FAME Review: Devo - The Complete Truth about De-evolution (DVD)
Devo - The Complete Truth about De-evolution (DVD)

The Complete Truth about


MVD Visual - MVD6054D (DVD)

Available from MVD Entertainment Group.

A review written for the Folk & Acoustic Music Exchange
by Mark S. Tucker

Devo was without doubt the most interesting of the satiric New Wave bands taking over as the 60s and 70s flamed out. The hippies hadn't lacked for their own tongue-in-cheekery, what with the Bonzo Dog Band, Wilderness Road, Frank Zappa, and a fair number of sociological and musical birdflip bands, but the time had come for succeeding generations to take the rostrum, and Devo did so with a devastating splash, appearing on Saturday Night Live with a video of their cover of the Rolling Stones' (I Can't Get No) Satisfaction (which appears in this DVD, fourth track in), a visually Kraftwerky eye-stunner that launched them. Many know Brian Eno produced the debut LP, but not too many also understand that Eno wasn't the band's original patron—that would be David Bowie and Iggy Pop, who had secured them a Warner Bros. contract. The Thin White Duke and The Stooge Lizard had previous obligations, however, and so handed the task over to Brian.

That video remains to this day, in this not very humble critic's opinion, one of the most innovative such devices in music history, and I credit it as being as much an art piece as Marilyn Manson's later stunning vids of Sweet Dreams and companion monstrosities (in point of fact, I point to those Manson vids as among the most important art pieces in modern times, oozing with an unbelievable degree of symbolry and commentary in hyper-stylistic degree). However, this DVD provides a really good opportunity to not only once again view the re-release (which, admit, you had on VHS and gave to the Salvation Army long ago), not only to feast on a pantload of new extras (live footage, commentary by Mothersbaugh and Gerald Casale, Bruce Conner's film Mongoloid, and etc.), but also to grasp a whole new persective of just how cogently the ensemble captured so much of the American Nightmare…er, I mean 'Dream'.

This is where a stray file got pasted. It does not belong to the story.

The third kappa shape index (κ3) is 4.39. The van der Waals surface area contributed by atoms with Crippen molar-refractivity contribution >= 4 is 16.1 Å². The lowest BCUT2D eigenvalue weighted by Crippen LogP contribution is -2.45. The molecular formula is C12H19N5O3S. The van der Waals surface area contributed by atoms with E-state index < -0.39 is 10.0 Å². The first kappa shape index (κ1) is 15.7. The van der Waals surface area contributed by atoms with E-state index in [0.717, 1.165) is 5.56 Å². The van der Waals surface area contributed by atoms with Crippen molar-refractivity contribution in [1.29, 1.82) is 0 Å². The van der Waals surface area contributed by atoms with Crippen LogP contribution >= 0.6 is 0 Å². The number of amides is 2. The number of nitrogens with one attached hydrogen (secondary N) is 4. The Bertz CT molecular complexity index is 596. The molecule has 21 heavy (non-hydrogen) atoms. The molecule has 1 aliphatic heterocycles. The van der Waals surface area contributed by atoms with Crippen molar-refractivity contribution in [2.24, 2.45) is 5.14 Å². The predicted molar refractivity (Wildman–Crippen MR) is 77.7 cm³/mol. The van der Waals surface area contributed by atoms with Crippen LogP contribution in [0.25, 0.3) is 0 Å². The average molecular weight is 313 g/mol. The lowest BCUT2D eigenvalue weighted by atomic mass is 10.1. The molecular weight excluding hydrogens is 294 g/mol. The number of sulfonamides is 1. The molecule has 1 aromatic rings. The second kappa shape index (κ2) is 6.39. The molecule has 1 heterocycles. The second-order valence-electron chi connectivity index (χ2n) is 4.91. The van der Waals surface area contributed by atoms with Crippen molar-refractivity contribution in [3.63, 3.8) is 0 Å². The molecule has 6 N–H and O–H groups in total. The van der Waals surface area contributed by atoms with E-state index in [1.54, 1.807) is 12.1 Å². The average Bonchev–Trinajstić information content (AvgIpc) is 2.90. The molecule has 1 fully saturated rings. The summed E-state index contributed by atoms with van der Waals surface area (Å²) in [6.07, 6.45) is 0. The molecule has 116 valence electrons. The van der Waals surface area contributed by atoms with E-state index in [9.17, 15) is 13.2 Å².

Though visually and aurally lo-fi throughout, I think with the sea of time between each video's separate release and now, when the effects of capitalism are being felt with painful urgency, Devo's innumerable japeries easily gain the status of prescience, and I suspect most will, as I have, find a good deal more depth in the antics of one of the strangest groups in rock history than was heretofore perceived. The band rode a roller coaster of success and indifference with the public, their 1990 Smooth Noodle Maps so pooh-poohed that a Euro-tour was terminated early as concert and album sales bombed…and it would be 20 years before another try was mounted. I won't say the second coming of Complete Truth will herald a new era and complete re-assessment of Devo, but it should, even despite what I'll momentarily be revealing. Where the B-52s, Sparks, Weird Al, and others produced no end of novelty songs, Devo was kinda taking the savage German pen-and-ink satirist George Grosz across the waters, outfitting him at The Gap, applying pomade to his pate, and sitting the surly bastard in front of the boob tube.